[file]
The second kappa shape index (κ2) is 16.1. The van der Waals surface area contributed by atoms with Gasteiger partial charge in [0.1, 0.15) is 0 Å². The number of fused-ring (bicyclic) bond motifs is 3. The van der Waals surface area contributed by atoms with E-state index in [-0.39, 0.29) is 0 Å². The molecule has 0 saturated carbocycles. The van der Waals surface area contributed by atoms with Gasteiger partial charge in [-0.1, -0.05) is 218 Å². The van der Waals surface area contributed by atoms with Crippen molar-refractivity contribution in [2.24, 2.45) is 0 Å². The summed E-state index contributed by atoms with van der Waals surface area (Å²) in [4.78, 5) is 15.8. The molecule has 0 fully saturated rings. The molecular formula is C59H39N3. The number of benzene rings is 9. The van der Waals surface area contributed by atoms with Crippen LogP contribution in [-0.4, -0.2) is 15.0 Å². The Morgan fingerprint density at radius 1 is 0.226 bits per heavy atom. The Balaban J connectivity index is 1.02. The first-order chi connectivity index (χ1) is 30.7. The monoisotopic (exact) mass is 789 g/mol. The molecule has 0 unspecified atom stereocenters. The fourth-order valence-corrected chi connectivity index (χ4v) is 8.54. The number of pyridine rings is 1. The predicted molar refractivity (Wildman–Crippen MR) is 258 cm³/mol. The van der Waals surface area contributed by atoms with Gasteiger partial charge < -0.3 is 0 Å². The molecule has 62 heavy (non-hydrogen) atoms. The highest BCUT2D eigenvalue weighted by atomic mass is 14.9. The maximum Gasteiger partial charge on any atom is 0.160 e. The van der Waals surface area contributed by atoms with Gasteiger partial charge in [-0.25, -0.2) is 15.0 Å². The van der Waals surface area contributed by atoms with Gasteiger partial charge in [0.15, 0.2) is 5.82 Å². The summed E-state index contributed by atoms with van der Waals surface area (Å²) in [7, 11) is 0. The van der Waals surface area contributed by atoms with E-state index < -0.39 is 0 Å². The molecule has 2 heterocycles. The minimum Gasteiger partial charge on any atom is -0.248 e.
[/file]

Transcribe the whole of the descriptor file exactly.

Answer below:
The second kappa shape index (κ2) is 16.1. The van der Waals surface area contributed by atoms with Gasteiger partial charge in [0.1, 0.15) is 0 Å². The number of fused-ring (bicyclic) bond motifs is 3. The van der Waals surface area contributed by atoms with E-state index in [-0.39, 0.29) is 0 Å². The molecule has 0 saturated carbocycles. The van der Waals surface area contributed by atoms with Gasteiger partial charge in [-0.1, -0.05) is 218 Å². The van der Waals surface area contributed by atoms with Crippen molar-refractivity contribution in [2.24, 2.45) is 0 Å². The summed E-state index contributed by atoms with van der Waals surface area (Å²) in [4.78, 5) is 15.8. The molecule has 0 fully saturated rings. The molecular formula is C59H39N3. The number of benzene rings is 9. The van der Waals surface area contributed by atoms with Crippen LogP contribution in [-0.4, -0.2) is 15.0 Å². The Morgan fingerprint density at radius 1 is 0.226 bits per heavy atom. The Balaban J connectivity index is 1.02. The first-order chi connectivity index (χ1) is 30.7. The monoisotopic (exact) mass is 789 g/mol. The molecule has 0 unspecified atom stereocenters. The fourth-order valence-corrected chi connectivity index (χ4v) is 8.54. The number of pyridine rings is 1. The predicted molar refractivity (Wildman–Crippen MR) is 258 cm³/mol. The van der Waals surface area contributed by atoms with Gasteiger partial charge < -0.3 is 0 Å². The molecule has 62 heavy (non-hydrogen) atoms. The highest BCUT2D eigenvalue weighted by atomic mass is 14.9. The maximum Gasteiger partial charge on any atom is 0.160 e. The van der Waals surface area contributed by atoms with Gasteiger partial charge in [-0.25, -0.2) is 15.0 Å². The van der Waals surface area contributed by atoms with Gasteiger partial charge in [0.15, 0.2) is 5.82 Å². The summed E-state index contributed by atoms with van der Waals surface area (Å²) in [7, 11) is 0. The van der Waals surface area contributed by atoms with E-state index < -0.39 is 0 Å². The molecule has 2 heterocycles. The minimum Gasteiger partial charge on any atom is -0.248 e.